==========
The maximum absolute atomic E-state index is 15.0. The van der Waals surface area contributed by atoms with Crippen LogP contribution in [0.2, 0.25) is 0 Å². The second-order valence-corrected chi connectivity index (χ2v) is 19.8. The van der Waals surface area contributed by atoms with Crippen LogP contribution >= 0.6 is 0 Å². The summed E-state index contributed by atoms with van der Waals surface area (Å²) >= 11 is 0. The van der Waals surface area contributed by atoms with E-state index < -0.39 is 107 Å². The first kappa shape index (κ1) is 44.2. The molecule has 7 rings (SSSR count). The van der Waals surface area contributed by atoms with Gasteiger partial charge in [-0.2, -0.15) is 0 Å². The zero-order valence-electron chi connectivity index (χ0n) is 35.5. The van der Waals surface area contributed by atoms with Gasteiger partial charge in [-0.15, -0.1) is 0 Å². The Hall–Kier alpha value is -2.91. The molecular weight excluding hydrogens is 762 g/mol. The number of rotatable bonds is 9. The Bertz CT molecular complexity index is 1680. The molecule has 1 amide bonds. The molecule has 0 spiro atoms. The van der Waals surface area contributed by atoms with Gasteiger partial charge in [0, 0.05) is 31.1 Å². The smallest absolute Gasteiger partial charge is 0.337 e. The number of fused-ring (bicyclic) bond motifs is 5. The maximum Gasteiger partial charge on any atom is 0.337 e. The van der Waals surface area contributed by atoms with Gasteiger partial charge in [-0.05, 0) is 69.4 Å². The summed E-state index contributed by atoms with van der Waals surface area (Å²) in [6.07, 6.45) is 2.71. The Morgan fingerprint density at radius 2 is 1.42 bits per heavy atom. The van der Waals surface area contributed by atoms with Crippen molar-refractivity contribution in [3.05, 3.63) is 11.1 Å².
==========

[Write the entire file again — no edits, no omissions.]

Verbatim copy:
The maximum absolute atomic E-state index is 15.0. The van der Waals surface area contributed by atoms with Crippen LogP contribution in [0.2, 0.25) is 0 Å². The second-order valence-corrected chi connectivity index (χ2v) is 19.8. The van der Waals surface area contributed by atoms with Crippen LogP contribution >= 0.6 is 0 Å². The summed E-state index contributed by atoms with van der Waals surface area (Å²) >= 11 is 0. The van der Waals surface area contributed by atoms with E-state index < -0.39 is 107 Å². The first kappa shape index (κ1) is 44.2. The molecule has 7 rings (SSSR count). The van der Waals surface area contributed by atoms with Gasteiger partial charge in [-0.2, -0.15) is 0 Å². The zero-order valence-electron chi connectivity index (χ0n) is 35.5. The van der Waals surface area contributed by atoms with Gasteiger partial charge in [-0.15, -0.1) is 0 Å². The Hall–Kier alpha value is -2.91. The molecular weight excluding hydrogens is 762 g/mol. The number of rotatable bonds is 9. The Bertz CT molecular complexity index is 1680. The molecule has 1 amide bonds. The molecule has 0 spiro atoms. The van der Waals surface area contributed by atoms with Gasteiger partial charge in [0, 0.05) is 31.1 Å². The smallest absolute Gasteiger partial charge is 0.337 e. The number of fused-ring (bicyclic) bond motifs is 5. The maximum Gasteiger partial charge on any atom is 0.337 e. The van der Waals surface area contributed by atoms with Gasteiger partial charge in [-0.05, 0) is 69.4 Å². The summed E-state index contributed by atoms with van der Waals surface area (Å²) in [6.07, 6.45) is 2.71. The Morgan fingerprint density at radius 2 is 1.42 bits per heavy atom. The van der Waals surface area contributed by atoms with Crippen molar-refractivity contribution in [3.05, 3.63) is 11.1 Å².